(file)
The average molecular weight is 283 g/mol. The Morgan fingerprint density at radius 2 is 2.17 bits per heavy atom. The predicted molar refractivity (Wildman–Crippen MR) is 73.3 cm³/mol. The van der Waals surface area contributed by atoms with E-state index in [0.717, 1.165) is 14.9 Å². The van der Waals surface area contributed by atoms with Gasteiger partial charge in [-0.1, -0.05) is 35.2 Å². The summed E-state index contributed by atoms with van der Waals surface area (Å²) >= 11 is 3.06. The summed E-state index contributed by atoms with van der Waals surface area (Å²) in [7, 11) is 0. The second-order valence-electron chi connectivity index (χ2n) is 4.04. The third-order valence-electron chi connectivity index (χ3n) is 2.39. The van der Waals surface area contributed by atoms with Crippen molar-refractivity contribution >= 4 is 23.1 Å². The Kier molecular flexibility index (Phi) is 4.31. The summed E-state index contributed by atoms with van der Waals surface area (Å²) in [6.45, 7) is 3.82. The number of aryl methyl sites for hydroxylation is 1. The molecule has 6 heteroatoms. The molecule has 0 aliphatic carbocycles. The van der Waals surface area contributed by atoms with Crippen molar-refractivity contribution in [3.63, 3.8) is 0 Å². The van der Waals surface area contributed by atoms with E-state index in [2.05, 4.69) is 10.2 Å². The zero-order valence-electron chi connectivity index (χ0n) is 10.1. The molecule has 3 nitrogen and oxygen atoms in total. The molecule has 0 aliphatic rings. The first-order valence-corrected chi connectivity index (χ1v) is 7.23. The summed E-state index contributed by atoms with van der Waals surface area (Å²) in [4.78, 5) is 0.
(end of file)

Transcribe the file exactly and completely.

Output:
The average molecular weight is 283 g/mol. The Morgan fingerprint density at radius 2 is 2.17 bits per heavy atom. The predicted molar refractivity (Wildman–Crippen MR) is 73.3 cm³/mol. The van der Waals surface area contributed by atoms with E-state index in [0.717, 1.165) is 14.9 Å². The van der Waals surface area contributed by atoms with Gasteiger partial charge in [-0.1, -0.05) is 35.2 Å². The summed E-state index contributed by atoms with van der Waals surface area (Å²) >= 11 is 3.06. The summed E-state index contributed by atoms with van der Waals surface area (Å²) in [7, 11) is 0. The second-order valence-electron chi connectivity index (χ2n) is 4.04. The third-order valence-electron chi connectivity index (χ3n) is 2.39. The van der Waals surface area contributed by atoms with Crippen molar-refractivity contribution >= 4 is 23.1 Å². The Kier molecular flexibility index (Phi) is 4.31. The summed E-state index contributed by atoms with van der Waals surface area (Å²) in [6.45, 7) is 3.82. The number of aryl methyl sites for hydroxylation is 1. The molecule has 6 heteroatoms. The molecule has 0 aliphatic carbocycles. The van der Waals surface area contributed by atoms with Crippen molar-refractivity contribution in [3.63, 3.8) is 0 Å². The van der Waals surface area contributed by atoms with E-state index in [2.05, 4.69) is 10.2 Å². The zero-order valence-electron chi connectivity index (χ0n) is 10.1. The molecule has 3 nitrogen and oxygen atoms in total. The molecule has 0 aliphatic rings. The first-order valence-corrected chi connectivity index (χ1v) is 7.23. The summed E-state index contributed by atoms with van der Waals surface area (Å²) in [4.78, 5) is 0.